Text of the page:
i use entity framework 6.0 on my website .

i have a table to inserting some data and this table has identity column like ID (int) and my identity seed is equal to 1;

some time when i look at this table by sql management studio i encounter by jumping this ID to the big number ,for example from 30 jumped to 10024.

why this happens? is it a bug or what?

i past here my sample code that i insert a data to this table by some codes like this:

 using (var context = new MyModelDBEntities())
             mytable mt=new mytable;
             mt.name=""; //for example

is this codes normal? what happend to my table then, that identity number jump to a big number?

  • Are you sure that you did not deleted all rows between 30 and 10024? SQL Server will not reuse ID it will just keep adding to last value. – user275683 Feb 4 '14 at 21:11
  • yes I'm sure and it happens ore than one – motevalizadeh Feb 4 '14 at 21:15
  • In that case just like it was already mentioned in answers it could come from failed inserts. Can you add SQL for table definition? Does your column include IDENTITY (1,1) on it? or are you relying on your c# code to increment it? – user275683 Feb 4 '14 at 21:18
  • yes, it does IDENTITY (1,1) – motevalizadeh Feb 4 '14 at 21:19
  • 1

Could be many reasons - one could be a failed attempt to insert 9,994 records (or multiple failed attempts that total 9,994 records).

An identity column does not guarantee consecutive IDs; it guarantees unique IDs. If an insert attempt fails (or is part of a transaction that is rolled back) the ID that would have been generated is not re-used.

Another option is something inserting a specific ID after using SET IDENTITY_INSERT ON.

In any case you've got over 2 billion IDs available so a gap of 10,000 or so shouldn't be cause for alarm. If the gaps are getting bigger as time goes on then you may have a bigger problem as the gaps may be growing exponentially.

  • can you explain your answer on paragraph four – motevalizadeh Feb 4 '14 at 21:18
  • @motevallizadeh I've seen bugs where the "gap" is equal to the # of records currently in the table, so the "gaps" grow exponentially and you reach the 2 Billion limit sooner that of the gaps were consistent. It's rare (and usually only happens with IDENTITY_INSERT ON) but something to watch out for. – D Stanley Feb 4 '14 at 21:20
  • @motevallizadeh Also that seems unlikely in this case as you jump from 30 to 10,000. I would bet it's failed inserts. – D Stanley Feb 4 '14 at 21:21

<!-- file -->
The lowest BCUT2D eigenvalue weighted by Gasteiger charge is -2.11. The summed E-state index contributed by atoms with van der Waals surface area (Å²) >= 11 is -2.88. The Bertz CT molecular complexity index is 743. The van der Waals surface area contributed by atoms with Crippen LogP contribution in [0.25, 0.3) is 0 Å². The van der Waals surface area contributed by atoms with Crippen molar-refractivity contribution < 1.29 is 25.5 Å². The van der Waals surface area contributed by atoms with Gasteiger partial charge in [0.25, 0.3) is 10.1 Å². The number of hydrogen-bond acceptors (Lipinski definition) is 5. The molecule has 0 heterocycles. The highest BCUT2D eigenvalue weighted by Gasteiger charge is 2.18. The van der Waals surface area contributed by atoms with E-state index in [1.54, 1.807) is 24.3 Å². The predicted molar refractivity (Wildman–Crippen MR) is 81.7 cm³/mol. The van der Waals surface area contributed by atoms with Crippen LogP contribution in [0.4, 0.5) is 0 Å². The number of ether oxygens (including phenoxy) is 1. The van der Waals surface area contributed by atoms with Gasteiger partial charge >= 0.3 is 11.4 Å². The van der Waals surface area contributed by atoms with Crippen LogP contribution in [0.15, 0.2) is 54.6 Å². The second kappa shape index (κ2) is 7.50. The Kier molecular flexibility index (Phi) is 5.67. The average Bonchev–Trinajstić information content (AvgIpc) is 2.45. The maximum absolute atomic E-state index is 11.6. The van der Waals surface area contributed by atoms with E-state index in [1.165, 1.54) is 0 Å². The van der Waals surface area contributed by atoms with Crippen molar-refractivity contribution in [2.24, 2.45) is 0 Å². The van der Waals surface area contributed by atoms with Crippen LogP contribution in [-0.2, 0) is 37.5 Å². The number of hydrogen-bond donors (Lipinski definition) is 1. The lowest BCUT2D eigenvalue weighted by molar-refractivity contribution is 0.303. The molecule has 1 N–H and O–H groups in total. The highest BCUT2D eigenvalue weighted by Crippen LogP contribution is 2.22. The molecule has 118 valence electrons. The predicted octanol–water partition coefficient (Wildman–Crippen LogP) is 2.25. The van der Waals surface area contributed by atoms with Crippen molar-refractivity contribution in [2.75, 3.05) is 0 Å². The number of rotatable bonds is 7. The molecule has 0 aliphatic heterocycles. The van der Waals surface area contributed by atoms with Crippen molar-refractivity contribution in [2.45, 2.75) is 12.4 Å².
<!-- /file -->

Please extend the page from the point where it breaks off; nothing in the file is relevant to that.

• +1 for identity insert AND failed inserts. Very true, if any code, scheduled job, or SQL script uses SET IDENTITY_INSERT myTable ON, then they can insert any value they want and the the identity is re-seeded to the max value in that identity column after SET IDENTITY_INSERT myTable OFF is called. Here is a SQL Fiddle that shows the failed insert and identity insert causing gaps. sqlfiddle.com/#!3/2571f/1 – BateTech Feb 4 '14 at 23:39
  • @BateTech Thanks SQL Fiddle is a nice tools,I will use it. – motevalizadeh Feb 5 '14 at 12:12

Identity property on a column does not guarantee that it won't have gaps. Here is from the documentation:

Consecutive values after server restart or other failures –SQL Server might cache identity values for performance reasons and some of the assigned values can be lost during a database failure or server restart. This can result in gaps in the identity value upon insert. If gaps are not acceptable then the application should use a sequence generator with the NOCACHE option or use their own mechanism to generate key values.

Reuse of values – For a given identity property with specific seed/increment, the identity values are not reused by the engine. If a particular insert statement fails or if the insert statement is rolled back then the consumed identity values are lost and will not be generated again. This can result in gaps when the subsequent identity values are generated.

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